The research affirms the Anda et al. study that ACE can lead to trauma among children who are abused. The research findings indicate that adverse childhood experience increases the chances of been involved in juvenile as well as high chances of re-offense, (Baglivio, 2014).  Contrast

In contrast with Anda et al. research, the study reveals that females are more exposed to  ACE as compared to males especially the Ace composite score and sexual abuse.

How Adverse Childhood Experience can increase mental health issues

The adverse childhood experiences can result to mental health problems in adulthood. The Anda et al. article shows that a child that is exposed to domestic violence may inhibit the mental development of a child which is likely to lead to mental health problems,(Anda et al. 2006).

On the other hand, Burke et al. article point out due to the early life exposure to abuse in a child, a child is likely to experience depression at an early stage of life which may lead to trauma; increasing the risk of mental health problem in later development stages,(Burke,2011).

Further, the Baglivio et al. article reveal that adverse childhood experiences lead to trauma in juvenile offenders, due to the trauma the child tends to develop mental health problems increasing the chances of repeating the offense,(Baglivio,2014).

To conclude, the three articles demonstrate that adverse childhood experience has negative impacts on child psychological and physical problems. Additionally, the articles show that an adverse childhood experience has the potential to increase mental health issues at a later development stage.


Anda, R. F., Felitti, V. J., Bremner, J. D., Walker, J. D., Whitfield, C. H., Perry, B. D., … & Giles, W. H. (2006). The enduring effects of abuse and related adverse experiences in childhood. European archives of psychiatry and clinical neuroscience, 256(3), 174-186.

Baglivio, M. T., Epps, N., Swartz, K., Huq, M. S., Sheer, A., & Hardt, N. S. (2014). The prevalence of adverse childhood experiences (ACE) in the lives of juvenile offenders. Journal of Juvenile Justice, 3(2), 1.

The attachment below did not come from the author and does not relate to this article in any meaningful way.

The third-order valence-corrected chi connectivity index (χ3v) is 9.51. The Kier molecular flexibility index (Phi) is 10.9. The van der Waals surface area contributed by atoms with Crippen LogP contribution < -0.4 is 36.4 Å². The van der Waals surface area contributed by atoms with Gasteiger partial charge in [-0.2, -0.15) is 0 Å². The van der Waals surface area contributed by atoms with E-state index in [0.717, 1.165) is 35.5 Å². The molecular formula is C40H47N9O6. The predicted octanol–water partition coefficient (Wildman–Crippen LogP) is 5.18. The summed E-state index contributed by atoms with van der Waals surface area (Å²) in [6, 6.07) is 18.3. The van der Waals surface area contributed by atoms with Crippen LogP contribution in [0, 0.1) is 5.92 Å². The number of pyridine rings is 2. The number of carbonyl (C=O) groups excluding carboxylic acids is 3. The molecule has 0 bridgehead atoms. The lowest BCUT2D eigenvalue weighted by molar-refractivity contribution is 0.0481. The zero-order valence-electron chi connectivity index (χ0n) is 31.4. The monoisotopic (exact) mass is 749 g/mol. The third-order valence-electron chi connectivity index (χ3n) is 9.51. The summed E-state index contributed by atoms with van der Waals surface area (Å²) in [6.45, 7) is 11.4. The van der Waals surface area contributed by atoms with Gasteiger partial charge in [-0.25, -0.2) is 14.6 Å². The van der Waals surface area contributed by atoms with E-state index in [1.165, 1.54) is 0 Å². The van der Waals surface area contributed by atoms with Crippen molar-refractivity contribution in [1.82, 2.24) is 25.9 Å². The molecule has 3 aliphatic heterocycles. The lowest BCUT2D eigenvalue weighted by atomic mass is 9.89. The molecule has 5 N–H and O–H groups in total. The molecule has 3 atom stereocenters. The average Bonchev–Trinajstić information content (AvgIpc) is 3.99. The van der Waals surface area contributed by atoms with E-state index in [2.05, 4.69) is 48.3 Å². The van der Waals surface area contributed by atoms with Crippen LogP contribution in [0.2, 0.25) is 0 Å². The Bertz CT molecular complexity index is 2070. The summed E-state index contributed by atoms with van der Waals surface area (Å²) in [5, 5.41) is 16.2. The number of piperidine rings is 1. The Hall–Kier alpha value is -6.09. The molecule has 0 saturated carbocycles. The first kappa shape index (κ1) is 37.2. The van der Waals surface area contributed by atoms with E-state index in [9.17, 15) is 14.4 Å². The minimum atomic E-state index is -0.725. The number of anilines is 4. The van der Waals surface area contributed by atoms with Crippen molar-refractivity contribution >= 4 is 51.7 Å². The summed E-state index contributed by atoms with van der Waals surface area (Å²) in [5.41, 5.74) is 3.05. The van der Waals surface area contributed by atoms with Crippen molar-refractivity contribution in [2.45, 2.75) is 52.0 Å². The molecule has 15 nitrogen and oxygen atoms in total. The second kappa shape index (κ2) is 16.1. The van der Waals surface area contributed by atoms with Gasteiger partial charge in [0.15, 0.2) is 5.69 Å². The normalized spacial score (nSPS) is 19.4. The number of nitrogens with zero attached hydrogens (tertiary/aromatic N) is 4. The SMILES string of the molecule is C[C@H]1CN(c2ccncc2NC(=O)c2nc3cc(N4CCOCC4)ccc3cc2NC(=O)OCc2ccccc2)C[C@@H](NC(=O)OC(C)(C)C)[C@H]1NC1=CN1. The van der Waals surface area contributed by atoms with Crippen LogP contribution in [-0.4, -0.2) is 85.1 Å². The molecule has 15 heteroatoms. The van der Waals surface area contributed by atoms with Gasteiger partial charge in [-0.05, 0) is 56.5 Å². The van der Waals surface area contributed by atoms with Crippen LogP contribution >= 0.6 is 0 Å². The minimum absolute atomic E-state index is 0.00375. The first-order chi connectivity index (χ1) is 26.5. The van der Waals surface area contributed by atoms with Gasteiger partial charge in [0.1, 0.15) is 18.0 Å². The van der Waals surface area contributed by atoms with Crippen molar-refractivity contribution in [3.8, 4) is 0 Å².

Balistreri, K. S. (2015). Adverse Childhood Experiences, the Medical Home, and Child Well-Being. Maternal and child health journal, 19(11), 2492-2500.

Burke, N. J., Hellman, J. L., Scott, B. G., Weems, C. F., & Carrion, V. G. (2011). The impact of adverse childhood experiences on an urban pediatric population. Child abuse & neglect, 35(6), 408-413.

Danese, A., & Tan, M. (2014). Childhood maltreatment and obesity: systematic review and meta-analysis. Molecular psychiatry, 19(5), 544-554.

Flanagan, J. C., Baker, N. L., McRae-Clark, A. L., Brady, K. T., & Moran-Santa Maria, M. M. (2015). Effects of adverse childhood experiences on the association between intranasal oxytocin and social stress reactivity among individuals with cocaine dependence. Psychiatry research, 229(1), 94-100.

Fox, B. H., Perez, N., Cass, E., Baglivio, M. T., & Epps, N. (2015). Trauma changes everything: Examining the relationship between adverse childhood experiences and serious, violent and chronic juvenile offenders. Child abuse & neglect, 46, 163-173.

Garner, A. S., Shonkoff, J. P., Siegel, B. S., Dobbins, M. I., Earls, M. F., McGuinn, L., … & Wood, D. L. (2012). Early childhood adversity, toxic stress, and the role of the pediatrician: translating developmental science into lifelong health. Pediatrics, 129(1), e224-e231.

Larkin, H., Felitti, V. J., & Anda, R. F. (2014). Social work and adverse childhood experiences research: Implications for practice and health policy. Social work in public health, 29(1), 1-16.

Shonkoff, J. P., Garner, A. S., Siegel, B. S., Dobbins, M. I., Earls, M. F., McGuinn, L., … & Wood, D. L. (2012). The lifelong effects of early childhood adversity and toxic stress. Pediatrics, 129(1), e232-e246.

Slopen, N., Kubzansky, L. D., McLaughlin, K. A., & Koenen, K. C. (2013). Childhood adversity and inflammatory processes in youth: a prospective study. Psychoneuroendocrinology, 38(2), 188-200.